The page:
How to make chocolate-dipped buttercrunch candy (recipe)

I don’t claim to be original, especially when it comes to candy. My grandmother, the willful and beautiful Rosalie Dial, made divinity and fudge, but that’s about it.

Patsy R. Brumfield The Southfacin' Cook

Patsy R. Brumfield
The Southfacin’ Cook

Recently on NPR, I heard this recipe by Andrea Gunst and had to try it. Here’s the original recipe. I’ve added a little salt, which Andrea didn’t. I wrapped the candy in small plastic bags and put it in pretty holiday tins for gifts. Here are two NPR segments about the candy:

//embed.wbur.org/player/hereandnow/2014/12/10/buttercrunch-ham-recipes

//embed.wbur.org/player/hereandnow/2012/12/17/gunst-holiday-gifts

Advice from NPR: You can double the recipe, but if you want to make more you shouldn’t try to multiply the recipe by three or four — simply keep doubling the recipe. One cookie sheet makes one batch. Continue reading

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How to make yellow squash casserole (recipe)

I love squash and enjoyed growing it in my garden for years. For now, because I’m working away from my garden, I get mine at the local farmers’ market (locations in New Orleans).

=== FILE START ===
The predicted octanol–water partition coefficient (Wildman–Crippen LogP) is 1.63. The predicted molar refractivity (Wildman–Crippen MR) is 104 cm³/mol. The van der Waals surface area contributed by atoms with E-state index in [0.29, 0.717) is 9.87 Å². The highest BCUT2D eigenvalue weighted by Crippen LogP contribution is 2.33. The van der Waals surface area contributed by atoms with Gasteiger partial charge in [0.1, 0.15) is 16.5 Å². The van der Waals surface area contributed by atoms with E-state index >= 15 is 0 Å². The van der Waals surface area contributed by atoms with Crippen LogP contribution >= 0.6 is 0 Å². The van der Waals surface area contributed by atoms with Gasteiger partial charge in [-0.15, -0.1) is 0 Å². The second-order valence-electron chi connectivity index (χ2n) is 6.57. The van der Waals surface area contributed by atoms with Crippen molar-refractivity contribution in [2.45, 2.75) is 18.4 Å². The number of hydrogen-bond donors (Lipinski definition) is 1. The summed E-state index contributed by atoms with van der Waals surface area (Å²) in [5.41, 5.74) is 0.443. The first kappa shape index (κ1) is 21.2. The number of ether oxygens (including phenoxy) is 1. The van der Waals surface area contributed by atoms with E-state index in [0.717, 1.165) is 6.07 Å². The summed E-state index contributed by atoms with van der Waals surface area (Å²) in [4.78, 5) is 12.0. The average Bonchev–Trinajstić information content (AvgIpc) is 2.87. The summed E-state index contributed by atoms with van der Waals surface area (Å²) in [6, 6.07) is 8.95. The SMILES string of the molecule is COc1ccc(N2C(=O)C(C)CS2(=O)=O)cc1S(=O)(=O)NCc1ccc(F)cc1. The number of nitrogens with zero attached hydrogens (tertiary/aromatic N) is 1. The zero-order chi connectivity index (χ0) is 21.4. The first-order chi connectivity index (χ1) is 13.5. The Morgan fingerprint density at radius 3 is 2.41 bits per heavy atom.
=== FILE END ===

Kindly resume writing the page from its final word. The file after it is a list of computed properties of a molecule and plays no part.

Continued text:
This recipe is inspired by one of my and my son’s heroes, Sidna Brower Mitchell, who is well known as a great cook and food writer but perhaps even more importantly as the unjustly maligned student editor of The Daily Mississippian on the Ole Miss campus when it was forceably integrated in 1961.

My recipe is an adaptation of hers, with a few extra ingredients. It’s great in the summer when the produce is bountiful. It’s also an easy veggie side dish throughout the year.

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How to make giardiniera (pickled vegetables) – recipe

When I was a kid, our neighbor, Wilbur Pickett, made hot sauce on an open fire on the vacant elementary school-yard between our McComb, Miss., houses.

Patsy R. Brumfield The Southfacin' Cook

Patsy R. Brumfield
The Southfacin’ Cook

I didn’t think too much about why until years later when I made my first batch of garlicky dill pickles from garden cucumbers – and stunk up my house without the possibility of parole.

Luckily, I’d acquired a small, bottle-gas burner for football tailgating. From then on, I cooked my pickling juice out on the porch to avoid the penetrating aroma. It’s mighty good in the jar, but it’s a bit something to take into your nose when it’s steaming hot. It also infuses itself into drywall (just my opinion – not a scientific fact).

Now I know why Wilbur’s wife, Gladys, sent him to the school yard for his vinegary concoction.

This recipe for giardiniera mimics those fancy, expensive pickled veggies in the grocery but is easy to make at home. It makes a pretty gift for friends, too. Try it.

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How to make West Indies crab meat salad (recipe)

My brother-in-law, Tommy Ratchford of Pensacola, isn’t much of a cook, but he knows a thing or two about seafood. Hearken to his “Southfacin’ Cook” recipe for perfect boiled shrimp.